- DSM stands for Diagnostic and Statistical Manual for Mental Disorders. It is the manual published by the American Psychiatric Association which lists all classifications of mental disorders.
- The DSM is essentially a catalog of psychiatric symptoms, even though it is used for diagnostic purposes. This is a shortcoming that must be kept in mind because the DSN does not provide a diagnosis in the classical sense of the word. Instead, the DSM strives to describe symptoms and then group them together into categories, which form the basis for an opinion of what a psychiatric illness could be.
- The DSM is organized by symptom categories. Because many psychiatric disorders share symptoms this leads to confusing cross-references, because there is no true diagnosis in the sense of understanding the underlying cause of disease.
- Additionally, these categories are not based on any kind of biological or scientific evidence of what distinguishes one from another – they are based solely on the consensus opinion of experts as to what the disease might look like
- In the past the DSM was helpful because it created a standard language for psychiatrists, but today’s research shows that the way the DSM is organized around symptoms is largely at odds with the way our brains create behavior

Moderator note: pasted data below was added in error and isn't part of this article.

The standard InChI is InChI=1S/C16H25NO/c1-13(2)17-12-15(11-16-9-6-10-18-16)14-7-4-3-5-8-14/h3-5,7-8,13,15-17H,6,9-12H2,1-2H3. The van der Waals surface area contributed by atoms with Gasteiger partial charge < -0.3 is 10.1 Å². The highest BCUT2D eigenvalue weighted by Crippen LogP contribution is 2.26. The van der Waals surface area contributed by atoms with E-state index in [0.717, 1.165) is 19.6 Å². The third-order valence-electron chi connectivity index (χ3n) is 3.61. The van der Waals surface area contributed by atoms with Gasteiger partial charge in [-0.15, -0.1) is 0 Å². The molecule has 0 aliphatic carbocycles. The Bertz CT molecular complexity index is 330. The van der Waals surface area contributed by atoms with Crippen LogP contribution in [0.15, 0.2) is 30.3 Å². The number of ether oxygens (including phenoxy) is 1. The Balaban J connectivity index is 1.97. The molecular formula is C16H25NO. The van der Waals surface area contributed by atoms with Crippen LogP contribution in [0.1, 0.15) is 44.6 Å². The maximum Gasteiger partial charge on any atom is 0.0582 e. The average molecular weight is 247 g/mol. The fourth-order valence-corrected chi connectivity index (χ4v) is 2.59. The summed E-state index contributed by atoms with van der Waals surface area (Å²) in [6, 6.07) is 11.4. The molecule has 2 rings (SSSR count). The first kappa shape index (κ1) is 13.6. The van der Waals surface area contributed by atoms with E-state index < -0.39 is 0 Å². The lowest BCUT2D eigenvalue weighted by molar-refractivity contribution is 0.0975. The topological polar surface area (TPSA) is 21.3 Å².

- Also, the DSM used to be updated very slowly and over long periods, approximately once every 12 years. This is now no longer in tune with the speed of psychiatric research. So diagnostic methods and practice lag far behind current understanding.
- To date only a handful of the 300+ DSM classifications have ever been clinically validated.
- Unfortunately in order to obtain insurance reimbursement or school classification, a formal diagnosis based on DSM classification must be made – despite the deep flaws of the DSM methodology
- Taken together these issues are one of the many reasons why suffering from mental illness, or caring for a child who is suffering is so frustrating
In 2013, the then director of the NIMH launched a call for a greater research-based approach to psychiatric illness and diagnosis. The mission of the JBRF is to fund research along those lines and contribute to a better understanding, diagnosis and treatment of bipolar disease in children
In this country, formal diagnostic guidelines for mental disorders are found in the Diagnostic and Statistical Manual, published by the American Psychiatric Association. This reference source was first compiled in 1952 and has undergone five major revisions. Its categories of mental illnesses have changed dramatically over time to incorporate and reflect the evolving state of psychiatric knowledge. Today’s edition is the DSM5. It was just released in May of 2013. The manual is typically referred to simply as “DSM”.